Social media has transformed the way we have conversations, particularly around controversial topics. Who among us hasn't argued in the comments on Facebook or gotten caught up in a tweetstorm on Twitter?
As humans, this can actually be quite threatening to our self-esteem. We will do anything to protect our sense of self when someone says we're wrong. We might dig in our heels on whatever it is that we believe (whether true or not). We might question whether it's worth it to voice opinions or try to correct misconceptions, maybe even to the point of avoiding confrontational conversations entirely.
Psst: I've been guilty of both of these things.
They say "if you can't take the heat, stay out of the kitchen," but most of us need to learn how to tolerate the mental discomfort that comes with being questioned by others, which usually results in questioning ourselves.
As a community nutrition educator and social media "warrior," I have lots of experience being criticized. Over time, I've developed coping skills to get through that initial emotional shockwave, respond appropriately, and yes, even admit when I'm wrong.
Here are my top tips for having more effective conversations, whether it's about food, agriculture, modern medicine, or any other topic that tends to get emotional.
1: Take a breather. Literally, take a few deep breaths and sit with the feeling of being called out. Yeah, it feels crappy, I know! Step away from your computer or phone. You don't need to immediately respond -- take some time to cool down.
2: Consider the new information. Is there any validity to what they are saying? If you need clarification on a point -- ask! Try phrases like, "I just want to make sure I understand your opinion on this.." or "If I'm understanding you correctly, you're saying that.." Reflect back the way you are understanding their point and they can then confirm or correct.
If you're going to ask for a citation, don't just say "Citation please!" Try phrasing it as, "That's new information for me. Could you please share a link to an article or research where I could read more about it?"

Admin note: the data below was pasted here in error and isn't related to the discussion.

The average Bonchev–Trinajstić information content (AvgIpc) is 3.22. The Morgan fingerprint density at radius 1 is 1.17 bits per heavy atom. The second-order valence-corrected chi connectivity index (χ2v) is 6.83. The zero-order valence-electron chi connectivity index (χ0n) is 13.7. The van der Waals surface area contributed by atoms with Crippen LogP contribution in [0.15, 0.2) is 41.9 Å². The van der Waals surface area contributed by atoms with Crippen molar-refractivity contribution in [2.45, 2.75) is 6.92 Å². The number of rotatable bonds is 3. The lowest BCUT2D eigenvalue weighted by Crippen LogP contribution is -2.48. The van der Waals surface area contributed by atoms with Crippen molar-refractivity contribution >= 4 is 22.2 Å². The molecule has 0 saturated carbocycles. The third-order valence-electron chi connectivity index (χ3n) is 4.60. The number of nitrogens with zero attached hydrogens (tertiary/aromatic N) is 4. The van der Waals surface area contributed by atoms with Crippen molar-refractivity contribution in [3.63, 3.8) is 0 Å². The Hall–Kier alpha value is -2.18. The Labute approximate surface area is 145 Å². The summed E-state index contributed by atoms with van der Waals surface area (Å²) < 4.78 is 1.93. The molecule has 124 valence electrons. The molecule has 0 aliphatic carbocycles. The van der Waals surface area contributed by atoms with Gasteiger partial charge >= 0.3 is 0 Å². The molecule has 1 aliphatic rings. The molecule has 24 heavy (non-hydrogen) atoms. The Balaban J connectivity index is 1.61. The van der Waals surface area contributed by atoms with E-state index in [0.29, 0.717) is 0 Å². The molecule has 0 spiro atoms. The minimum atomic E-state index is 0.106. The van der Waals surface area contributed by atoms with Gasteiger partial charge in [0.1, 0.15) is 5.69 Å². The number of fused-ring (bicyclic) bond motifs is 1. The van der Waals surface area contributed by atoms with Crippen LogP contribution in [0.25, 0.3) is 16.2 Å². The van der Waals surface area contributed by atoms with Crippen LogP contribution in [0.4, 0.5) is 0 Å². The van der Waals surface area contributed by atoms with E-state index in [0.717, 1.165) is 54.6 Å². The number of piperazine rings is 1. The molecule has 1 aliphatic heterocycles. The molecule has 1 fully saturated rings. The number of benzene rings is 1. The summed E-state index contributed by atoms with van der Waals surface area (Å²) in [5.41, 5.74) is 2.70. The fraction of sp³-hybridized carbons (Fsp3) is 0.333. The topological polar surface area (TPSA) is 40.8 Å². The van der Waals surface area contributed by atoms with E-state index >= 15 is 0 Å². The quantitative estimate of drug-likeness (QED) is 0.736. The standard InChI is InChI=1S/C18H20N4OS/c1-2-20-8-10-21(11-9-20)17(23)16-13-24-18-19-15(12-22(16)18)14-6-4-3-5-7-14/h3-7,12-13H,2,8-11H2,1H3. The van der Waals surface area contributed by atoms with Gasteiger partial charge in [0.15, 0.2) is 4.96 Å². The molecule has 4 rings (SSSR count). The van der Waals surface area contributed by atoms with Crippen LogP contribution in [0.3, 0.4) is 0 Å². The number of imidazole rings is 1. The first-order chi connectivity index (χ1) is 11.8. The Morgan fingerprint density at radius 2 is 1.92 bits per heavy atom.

3: Respond. Did they provide you with a new perspective or share information you weren't aware of? It's okay to be wrong. Seriously. Or maybe they didn't provide you with adequate evidence to change your mind. No matter the case, remember that what you say is just as important as HOW you say it.
Remember that anything you write publicly on social media can be seen by others. How would you talk to that person if you were having the conversation face-to-face?
You also want to provide support for your claims and be as clear as possible in communicating what YOU think. Include language like "Here's where I'm coming from" and "Have you seen this article?" I also like to use phrases like "Those are good points to consider" and "Thank you for sharing that with me."
When you think you are/were wrong, don't "dirty delete." If a back and forth happened in the comments, leave that up. Bystanders/lurkers will read it and see it as an example. Whenever possible, I will update my post and say "Edited to add..."
This recently happened on my Facebook page. I shared an article about a Super Bowl ad where Budweiser had taken shots at other companies for using corn syrup. I initially stated that although they don't use corn syrup, they use rice syrup. I had gotten this information from a friend, but I was corrected. Take a look:
4: Move on. If you admitted you were wrong, congratulations! That takes a lot of guts. Perhaps you've heard of bias? That's the brain's way of making it REALLY hard to take in new information. Try not to dwell too much on the fact that you were wrong. It happens! What matters is that you were strong enough to check yourself. Next time, do it before you wreck yourself (AKA... fact check fact check fact check).
If you've reached a stalemate with the other person, it's okay. Say something like, "thanks for having this conversation with me, I appreciate the input and information."
Even if that particular person doesn't change their mind, perhaps they will be more open to new information later on, and the lurkers may also have learned something new! Every individual interaction counts and can add up to real change.